5) Current high school language options are not in step with global demographics. Mandarin Chinese has the largest number of native speakers in the world, and its influence on global trade for the U.S. is obvious. However, it is rarely offered in high school, where students would have the best chance of gaining fluency. The same is true for Hindi and Arabic, Portuguese, Bengali, Russian, Japanese, and Punjabi which are ranked 4th through 10th in number of native speakers....all ahead of German. French ranks 18th.
http://en.wikipedia.org...

6) Fluency in a foreign language is fleeting. Use it or lose it. For most students, learning a foreign language without a need to continue using it after school will eventually result in loss of fluency without special effort.

7) I am not including in this conversation the need for bilingual education for ESL students (English as a Second Language). These folks have obviously different needs. I am referring only to native English speakers learning a language other than English.

8) Con might argue that learning a foreign language enhances one's "cognitive flexibility" -- that is, bilingual people (including children) are better able to see things from two or more perspectives and to understand how other people think. (Hakuta, 1986). Bilinguals also have better auditory language skills (i.e., they can discriminate sounds of a language more finely) than monolinguals, and they mature earlier than mono-linguals in terms of linguistic abstraction (i.e., ability to think and talk about language). (Albert and Obler, 1978, cited in Cummins, 1994). However, these studies do not address other methods that also improve cognitive flexibility, and they do not indicate that learning a foreign language is the most efficient or effective means for improving cognitive flexibility. Schools should employ the most effective means possible for enhancing cognitive flexibility.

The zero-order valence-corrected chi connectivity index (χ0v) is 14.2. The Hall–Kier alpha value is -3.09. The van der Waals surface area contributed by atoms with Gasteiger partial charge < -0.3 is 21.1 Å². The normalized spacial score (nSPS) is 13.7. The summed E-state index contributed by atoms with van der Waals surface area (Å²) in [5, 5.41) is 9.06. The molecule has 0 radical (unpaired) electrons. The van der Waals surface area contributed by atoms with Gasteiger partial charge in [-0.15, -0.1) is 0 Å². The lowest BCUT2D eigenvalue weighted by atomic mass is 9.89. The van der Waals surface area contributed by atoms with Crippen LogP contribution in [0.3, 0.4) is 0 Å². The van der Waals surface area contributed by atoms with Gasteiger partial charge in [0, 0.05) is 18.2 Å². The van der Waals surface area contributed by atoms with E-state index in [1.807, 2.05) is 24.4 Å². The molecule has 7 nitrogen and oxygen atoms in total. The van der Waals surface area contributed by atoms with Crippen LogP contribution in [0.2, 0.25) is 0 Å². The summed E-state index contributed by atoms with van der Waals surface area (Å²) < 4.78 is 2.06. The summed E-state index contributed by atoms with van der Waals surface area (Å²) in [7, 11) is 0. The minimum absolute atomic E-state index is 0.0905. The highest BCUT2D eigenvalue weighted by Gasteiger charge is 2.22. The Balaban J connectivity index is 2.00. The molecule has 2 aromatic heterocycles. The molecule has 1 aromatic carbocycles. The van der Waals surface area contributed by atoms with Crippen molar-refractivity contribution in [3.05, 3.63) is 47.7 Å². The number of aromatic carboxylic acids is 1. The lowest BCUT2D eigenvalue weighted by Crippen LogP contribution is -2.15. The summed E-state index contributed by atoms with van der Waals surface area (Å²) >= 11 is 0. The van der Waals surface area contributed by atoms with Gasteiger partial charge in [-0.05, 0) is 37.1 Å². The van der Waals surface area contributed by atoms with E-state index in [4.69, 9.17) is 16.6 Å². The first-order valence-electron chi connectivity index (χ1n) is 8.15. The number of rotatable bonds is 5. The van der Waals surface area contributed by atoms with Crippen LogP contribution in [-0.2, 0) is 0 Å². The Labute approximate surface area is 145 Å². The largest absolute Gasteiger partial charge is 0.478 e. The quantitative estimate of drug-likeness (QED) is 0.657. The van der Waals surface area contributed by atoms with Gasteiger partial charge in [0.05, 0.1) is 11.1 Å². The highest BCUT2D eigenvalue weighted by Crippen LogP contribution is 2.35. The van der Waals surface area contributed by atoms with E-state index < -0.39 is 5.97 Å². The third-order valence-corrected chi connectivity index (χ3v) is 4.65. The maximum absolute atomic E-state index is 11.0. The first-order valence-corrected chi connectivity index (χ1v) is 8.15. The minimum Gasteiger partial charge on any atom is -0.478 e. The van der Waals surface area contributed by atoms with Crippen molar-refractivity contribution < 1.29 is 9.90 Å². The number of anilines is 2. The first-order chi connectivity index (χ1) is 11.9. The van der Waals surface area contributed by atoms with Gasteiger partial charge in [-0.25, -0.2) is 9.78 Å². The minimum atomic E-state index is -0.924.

Ritter, S. M., Damian, R. I., Simonton, D. K., van Baaren, R. B., Strick, M., Derks, J., & Dijksterhuis, A. (2012). Diversifying experiences enhance cognitive flexibility. Journal of Experimental Social Psychology, 48, 961-964

9) Con might also argue that learning a foreign language delays dementia and Alzheimer's. Several studies have been conducted on this topic, and the results are consistent. For monolingual adults, the mean age for the first signs of dementia is 71.4. For adults who speak two or more languages, the mean age for those first signs is 75.5. However, again there are many ways to delay dementia including exercise, diet, sleep, stress management, social interaction. None of these things are addressed by learning a foreign language in a classroom, and the benefits of these other activities have more benefits than the narrow cognitive benefit of language instruction.